EPPO Global Database

EPPO Reporting Service no. 02 - 2007 Num. article: 2007/040

New data on the biology and ecology of Pueraria lobata

Pueraria lobata (Fabaceae, EPPO A2 List) originates from the Far East and is very invasive in South-Eastern USA. It is also recorded in southern Switzerland (Ticino). A study has been undertaken on the situation of the plant in Switzerland and on its biology.

Distribution in Switzerland: the plant is present in Ticino in 24 stands along the Lakes Maggiore and Lugano and in 5 stands bordering Italy. Among these 29 sites, 7 cover more than 1000 m², 10 cover between 100 and 1000 m², and 12 cover less than 100 m². All infested sites are located in the warmer region of southern Switzerland, with an average annual temperature close to 11°C. 75% of these sites stand below 300 m and are oriented SW and SE. Most sites are less than 15 m away from houses and roads and less than 200 m from lakes.

Mode of dispersal: because plant wastes have been found in 20 stands, it is suspected that garden wastes may be a pathway.

Habitats: invaded habitats are open, disturbed and on the edge of forests.

Environmental requirements: the plant is able to survive in frosted and shallow soils even though its roots cannot develop fully. According to soil analysis in 6 locations, the plant can grow on soils with a pH varying from 3 to 8. P. lobata can almost double the concentration of nitrogen compounds in the top soil (1 to 6 cm deep) due to its symbiosis with Rhizobium bacteria.

Biology and reproduction: In Caslano and Magliaso, the plant can grow up to 26 cm per day. An average growth rate of 8.8 cm per day was measured between April and July. In one year, a plant can reach an average length of 15 m. The vine can also climb over trees, which break under the weight of foliage, especially when wet.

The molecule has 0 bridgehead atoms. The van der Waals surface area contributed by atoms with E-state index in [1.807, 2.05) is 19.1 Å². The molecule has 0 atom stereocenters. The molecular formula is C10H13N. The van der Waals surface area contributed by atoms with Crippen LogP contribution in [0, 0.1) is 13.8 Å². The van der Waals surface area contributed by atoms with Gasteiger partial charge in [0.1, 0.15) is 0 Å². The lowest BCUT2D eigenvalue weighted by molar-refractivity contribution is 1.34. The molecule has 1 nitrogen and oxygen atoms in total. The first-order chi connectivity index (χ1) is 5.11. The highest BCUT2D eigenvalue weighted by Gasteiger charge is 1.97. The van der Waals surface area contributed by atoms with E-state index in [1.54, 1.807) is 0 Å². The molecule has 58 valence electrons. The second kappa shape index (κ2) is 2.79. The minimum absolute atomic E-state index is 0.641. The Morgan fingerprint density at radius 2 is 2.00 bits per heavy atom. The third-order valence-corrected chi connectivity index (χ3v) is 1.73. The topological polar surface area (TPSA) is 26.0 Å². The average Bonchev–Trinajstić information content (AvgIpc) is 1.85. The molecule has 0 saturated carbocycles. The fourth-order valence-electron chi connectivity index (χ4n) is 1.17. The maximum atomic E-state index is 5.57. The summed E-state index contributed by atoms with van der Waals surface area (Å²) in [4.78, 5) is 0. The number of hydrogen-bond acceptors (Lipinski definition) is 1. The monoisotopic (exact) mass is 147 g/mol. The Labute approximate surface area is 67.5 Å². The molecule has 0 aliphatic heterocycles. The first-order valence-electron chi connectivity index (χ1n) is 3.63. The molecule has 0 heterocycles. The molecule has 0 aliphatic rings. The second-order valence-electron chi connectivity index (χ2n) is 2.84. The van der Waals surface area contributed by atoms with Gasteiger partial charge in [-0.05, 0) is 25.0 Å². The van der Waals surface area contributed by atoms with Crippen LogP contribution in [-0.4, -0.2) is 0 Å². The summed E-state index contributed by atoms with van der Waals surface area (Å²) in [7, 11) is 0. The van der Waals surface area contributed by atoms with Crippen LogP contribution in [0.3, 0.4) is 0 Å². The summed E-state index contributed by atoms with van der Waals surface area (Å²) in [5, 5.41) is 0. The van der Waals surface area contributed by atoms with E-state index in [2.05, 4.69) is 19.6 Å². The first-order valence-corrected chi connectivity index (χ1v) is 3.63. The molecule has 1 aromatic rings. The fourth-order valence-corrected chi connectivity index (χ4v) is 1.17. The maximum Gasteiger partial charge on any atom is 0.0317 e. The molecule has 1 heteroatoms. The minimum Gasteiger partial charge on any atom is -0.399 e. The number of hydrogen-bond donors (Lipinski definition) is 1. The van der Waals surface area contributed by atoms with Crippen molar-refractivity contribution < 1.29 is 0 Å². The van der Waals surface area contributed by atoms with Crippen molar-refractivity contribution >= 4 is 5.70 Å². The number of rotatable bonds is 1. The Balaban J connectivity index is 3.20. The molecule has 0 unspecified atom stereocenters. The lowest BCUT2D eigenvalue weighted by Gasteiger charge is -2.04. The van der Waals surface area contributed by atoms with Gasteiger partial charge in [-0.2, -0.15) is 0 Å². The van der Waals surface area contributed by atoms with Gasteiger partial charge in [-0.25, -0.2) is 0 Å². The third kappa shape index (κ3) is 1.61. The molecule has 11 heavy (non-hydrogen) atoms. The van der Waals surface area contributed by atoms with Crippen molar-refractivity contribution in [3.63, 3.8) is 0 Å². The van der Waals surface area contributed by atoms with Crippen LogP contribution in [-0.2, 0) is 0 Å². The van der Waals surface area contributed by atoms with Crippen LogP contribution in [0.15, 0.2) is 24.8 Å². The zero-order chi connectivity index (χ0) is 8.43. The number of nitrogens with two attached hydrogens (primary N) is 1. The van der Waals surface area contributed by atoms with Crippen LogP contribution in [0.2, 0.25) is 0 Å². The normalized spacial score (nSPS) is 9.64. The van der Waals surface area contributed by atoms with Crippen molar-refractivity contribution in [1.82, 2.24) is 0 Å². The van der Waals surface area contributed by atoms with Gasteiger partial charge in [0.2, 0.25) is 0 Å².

The plant mainly propagates vegetatively by developing new roots at the nodes of the shoots lying on the soil, but it can also produce viable seeds. From each node forming roots, 30 new branches of several metres long can grow in all directions. From each node, further shoots can sprout.

Impacts: according to phytosociological relevés, there is a reduction of the number of species in invaded places: while 20-25 species grow in 4 m² of non-invaded meadow or forest, only 6-9 species grow in 4 m² invaded by P. lobata. Moreover, light indicators are lower under the cover of P. lobata, while temperature indicator values are higher.
A reduction of the number and diversity of arthropods have also been identified in invaded sites. Near Magliaso, while a total of 262 arthropods (corresponding to 17 taxa) were found in uninvaded forests, only 187 arthropods (corresponding to 12 taxa) were found in invaded sites. The number of mites, beetles, ants and springtails decreased in invaded sites, while the number of Glomerida and Myriapoda feeding on litter augmented.

The distribution of P. lobata is likely to increase exponentially in southern Switzerland due to global warming. The plant should therefore be eradicated whenever possible, or at least be contained, in particular by preventing its dispersal by human activities.


Pron S (2006) Ecology, distribution and evaluation of the exotic liana Pueraria lobata (Willd) Ohwi (Fabaceae) in southern Switzerland. Thesis Department of Environmental Sciences. Swiss federal Institute of Technology ETH Zurich, Switzerland.